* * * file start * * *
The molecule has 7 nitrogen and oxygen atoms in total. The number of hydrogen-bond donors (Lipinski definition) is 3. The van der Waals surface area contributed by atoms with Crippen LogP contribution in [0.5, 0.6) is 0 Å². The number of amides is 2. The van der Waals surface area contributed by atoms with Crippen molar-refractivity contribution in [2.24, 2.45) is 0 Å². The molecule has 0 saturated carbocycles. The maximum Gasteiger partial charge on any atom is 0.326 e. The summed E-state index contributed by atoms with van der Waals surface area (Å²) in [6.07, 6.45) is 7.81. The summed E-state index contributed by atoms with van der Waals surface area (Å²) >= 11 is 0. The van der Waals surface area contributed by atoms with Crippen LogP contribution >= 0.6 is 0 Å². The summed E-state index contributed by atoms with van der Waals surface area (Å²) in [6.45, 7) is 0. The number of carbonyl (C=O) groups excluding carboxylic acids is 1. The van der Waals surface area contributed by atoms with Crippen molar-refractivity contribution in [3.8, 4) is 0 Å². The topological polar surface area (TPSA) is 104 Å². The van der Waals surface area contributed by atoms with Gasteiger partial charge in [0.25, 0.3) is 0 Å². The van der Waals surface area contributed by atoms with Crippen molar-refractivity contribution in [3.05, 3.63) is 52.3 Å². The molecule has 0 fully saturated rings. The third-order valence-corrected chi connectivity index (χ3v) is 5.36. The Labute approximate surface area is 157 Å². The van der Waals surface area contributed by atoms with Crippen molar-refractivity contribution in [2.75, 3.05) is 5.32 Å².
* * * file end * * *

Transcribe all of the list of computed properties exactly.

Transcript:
The molecule has 7 nitrogen and oxygen atoms in total. The number of hydrogen-bond donors (Lipinski definition) is 3. The van der Waals surface area contributed by atoms with Crippen LogP contribution in [0.5, 0.6) is 0 Å². The number of amides is 2. The van der Waals surface area contributed by atoms with Crippen molar-refractivity contribution in [2.24, 2.45) is 0 Å². The molecule has 0 saturated carbocycles. The maximum Gasteiger partial charge on any atom is 0.326 e. The summed E-state index contributed by atoms with van der Waals surface area (Å²) in [6.07, 6.45) is 7.81. The summed E-state index contributed by atoms with van der Waals surface area (Å²) >= 11 is 0. The van der Waals surface area contributed by atoms with Crippen LogP contribution >= 0.6 is 0 Å². The summed E-state index contributed by atoms with van der Waals surface area (Å²) in [6.45, 7) is 0. The number of carbonyl (C=O) groups excluding carboxylic acids is 1. The van der Waals surface area contributed by atoms with Crippen molar-refractivity contribution in [3.8, 4) is 0 Å². The topological polar surface area (TPSA) is 104 Å². The van der Waals surface area contributed by atoms with Gasteiger partial charge in [0.25, 0.3) is 0 Å². The van der Waals surface area contributed by atoms with Crippen molar-refractivity contribution in [3.05, 3.63) is 52.3 Å². The molecule has 0 fully saturated rings. The third-order valence-corrected chi connectivity index (χ3v) is 5.36. The Labute approximate surface area is 157 Å². The van der Waals surface area contributed by atoms with Crippen molar-refractivity contribution in [2.75, 3.05) is 5.32 Å².